Natural photosynthesis has various steps that are so complex that replicating it is challenging. Each step is equally important in the pathway of converting carbon dioxide and other reactants into energy.

Artificial Photosynthesis: An interesting up and coming alternative energy source

Rajasi Kolhatkar , Dr. Raj Shah, Gavin S Thomas, Mrinaleni Das, Angelina Mae Precilla | Koehler Instrument Company

I. Introduction

In the last decade, there has been a 42% increase in demand [L1] for green energy, or energy produced from sources that do not harm the environment. This high demand for clean, renewable resources has sparked interest in generating energy while minimizing pollution. One way of doing this is through artificial photosynthesis, which aims to artificially replicate the cycle of converting CO2 into oxygen and energy [GT2] using sunlight. Researchers have experimented with many different systems and designs, such as catalytic systems, molecular catalysts, and molecular frameworks, to achieve artificial photosynthesis. [i]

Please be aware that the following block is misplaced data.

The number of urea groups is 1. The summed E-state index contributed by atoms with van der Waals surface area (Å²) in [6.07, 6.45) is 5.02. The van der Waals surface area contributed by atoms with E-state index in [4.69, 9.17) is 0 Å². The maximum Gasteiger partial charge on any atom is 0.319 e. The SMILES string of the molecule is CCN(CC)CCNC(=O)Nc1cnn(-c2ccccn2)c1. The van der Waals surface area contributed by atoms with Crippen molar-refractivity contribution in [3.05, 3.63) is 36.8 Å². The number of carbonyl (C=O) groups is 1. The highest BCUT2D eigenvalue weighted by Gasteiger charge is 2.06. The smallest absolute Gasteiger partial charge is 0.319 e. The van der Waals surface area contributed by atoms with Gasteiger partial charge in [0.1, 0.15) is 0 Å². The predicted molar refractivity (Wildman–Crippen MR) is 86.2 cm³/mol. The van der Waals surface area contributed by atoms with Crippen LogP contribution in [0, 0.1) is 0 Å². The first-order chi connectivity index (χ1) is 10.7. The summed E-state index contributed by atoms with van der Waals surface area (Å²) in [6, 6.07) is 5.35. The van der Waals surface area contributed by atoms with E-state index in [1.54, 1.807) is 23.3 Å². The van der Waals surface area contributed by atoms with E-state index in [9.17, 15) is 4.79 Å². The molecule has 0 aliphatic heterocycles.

Figure 1. Steps involved in photosynthesis.i[GT3] 

 

Natural photosynthesis has various steps that are so complex that replicating it is challenging. Each step is equally important in the pathway of converting carbon dioxide and other reactants into energy. Figure 1 provides a snapshot of the steps involved in photosynthesis and researchers have focused their efforts on each of these areas: 

(a) oxidation of H2O to O2 in the oxygen-evolving center (OEC) 

(b) absorption of light by the electron which goes from Photosystem II (PSII) to excited Photosystem II (PSII*).  

(c) electron transport chain 

(d) another light/photon absorption so the electron goes from PSI to PSI*